Failure rates for trabeculectomy average 10-15% per year with 50% having failed by five years after surgery. These are the rates of published surgeons (probably the best of class). Some have estimated that rates of failure in the community may be even higher.

Canaloplasty is likely to fail at the same rate. So why chose canaloplasty first? Because it’s the safer option and if it doesn’t work (or eventually fails) you can still go on to either a trabeculectomy or glaucoma drainage device (tube).

The question I’d ask is “Why close a door on a safer procedure if you don’t have to?”

Not having examined you in person I don’t know whether you are even a good candidate for canaloplasty. If you do go ahead with trabeculectomy (which, again, for all I know may be the most appropriate option for you) then having trabeculectomy performed with an Ex-PRESS mini-shunt will at least make it easier to perform canaloplasty down the line if (when?) the trabeculectomy fails. Yes, canaloplasty can be performed after trabeculectomy but it’s exponentially more challenging (for a surgery that’s challenging to begin with). At least with a properly placed Ex-PRESS shunt the canal is left intact making canaloplasty only moderately more challenging to do.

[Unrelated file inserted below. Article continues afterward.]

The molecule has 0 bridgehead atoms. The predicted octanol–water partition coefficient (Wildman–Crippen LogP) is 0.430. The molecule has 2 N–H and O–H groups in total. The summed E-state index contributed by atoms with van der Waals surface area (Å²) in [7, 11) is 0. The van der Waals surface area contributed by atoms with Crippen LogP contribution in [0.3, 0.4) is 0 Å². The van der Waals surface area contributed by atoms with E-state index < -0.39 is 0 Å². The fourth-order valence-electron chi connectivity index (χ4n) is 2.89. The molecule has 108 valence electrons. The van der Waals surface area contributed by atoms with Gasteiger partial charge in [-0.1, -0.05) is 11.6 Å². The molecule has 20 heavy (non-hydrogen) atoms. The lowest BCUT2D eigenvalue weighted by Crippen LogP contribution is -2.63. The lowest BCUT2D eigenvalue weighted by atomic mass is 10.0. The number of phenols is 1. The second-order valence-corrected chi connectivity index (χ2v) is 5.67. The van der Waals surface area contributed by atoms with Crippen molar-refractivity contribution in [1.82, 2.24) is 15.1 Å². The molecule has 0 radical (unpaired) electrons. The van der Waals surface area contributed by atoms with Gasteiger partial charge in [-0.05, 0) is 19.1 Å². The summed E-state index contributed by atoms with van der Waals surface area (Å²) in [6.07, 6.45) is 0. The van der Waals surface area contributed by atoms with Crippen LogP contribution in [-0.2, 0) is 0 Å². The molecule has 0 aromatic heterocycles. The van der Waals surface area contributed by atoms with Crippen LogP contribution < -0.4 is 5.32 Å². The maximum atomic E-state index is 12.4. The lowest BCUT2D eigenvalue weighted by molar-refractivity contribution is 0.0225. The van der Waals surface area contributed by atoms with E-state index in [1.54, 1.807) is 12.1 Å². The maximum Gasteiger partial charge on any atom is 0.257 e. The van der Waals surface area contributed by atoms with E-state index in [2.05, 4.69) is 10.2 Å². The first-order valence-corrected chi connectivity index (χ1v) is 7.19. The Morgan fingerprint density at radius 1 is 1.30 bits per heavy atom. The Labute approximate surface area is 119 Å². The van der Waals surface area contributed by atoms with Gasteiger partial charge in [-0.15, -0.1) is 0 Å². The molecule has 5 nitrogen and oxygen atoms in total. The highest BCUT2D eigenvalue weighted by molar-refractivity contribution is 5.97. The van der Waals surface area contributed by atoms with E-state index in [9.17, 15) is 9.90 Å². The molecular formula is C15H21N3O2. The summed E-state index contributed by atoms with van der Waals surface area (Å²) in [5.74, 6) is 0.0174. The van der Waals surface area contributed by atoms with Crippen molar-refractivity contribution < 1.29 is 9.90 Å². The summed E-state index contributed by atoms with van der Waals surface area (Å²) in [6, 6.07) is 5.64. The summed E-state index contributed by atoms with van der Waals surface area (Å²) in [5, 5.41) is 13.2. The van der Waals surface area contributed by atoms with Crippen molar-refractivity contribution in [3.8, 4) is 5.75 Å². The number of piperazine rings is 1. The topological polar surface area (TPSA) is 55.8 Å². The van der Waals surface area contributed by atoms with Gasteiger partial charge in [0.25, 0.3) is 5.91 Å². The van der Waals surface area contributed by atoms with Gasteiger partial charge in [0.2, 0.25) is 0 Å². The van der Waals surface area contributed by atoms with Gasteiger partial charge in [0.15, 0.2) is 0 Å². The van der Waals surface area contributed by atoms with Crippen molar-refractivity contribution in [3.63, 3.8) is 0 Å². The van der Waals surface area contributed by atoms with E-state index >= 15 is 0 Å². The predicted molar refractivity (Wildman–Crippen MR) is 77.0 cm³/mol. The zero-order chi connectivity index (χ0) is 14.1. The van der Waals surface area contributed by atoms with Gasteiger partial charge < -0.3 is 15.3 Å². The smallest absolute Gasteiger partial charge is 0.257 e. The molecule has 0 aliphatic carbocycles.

A significant limitation of basing an individual decision on probabilities is that you’re not a population, you’re an individual. Ultimately you will chose a surgery and it will either adequately lower your IOP or it won’t. If it doesn’t you move on to the next treatment option. It just makes more sense to me (and I’m the first to admit that not all surgeons agree with this) to start with the lower-risk options and scale up to higher risk only when the lower-risk options fail.

I don’t know whether this was of help to you or not. My hope is that whatever surgery you choose will succeed for many years and do so with no complications. I am also hopeful that once you make your choice you will enjoy peace of mind that it was the “right” choice for you whether it succeeds or not.

Glaucoma surgery is a bit like the “Let’s Make a Deal!” show. You simply won’t know whether you chose correctly until the curtain is lifted (you’ve healed from surgery). There’s no point in berating oneself if the chosen surgery doesn’t work as expected because there are no guarantees.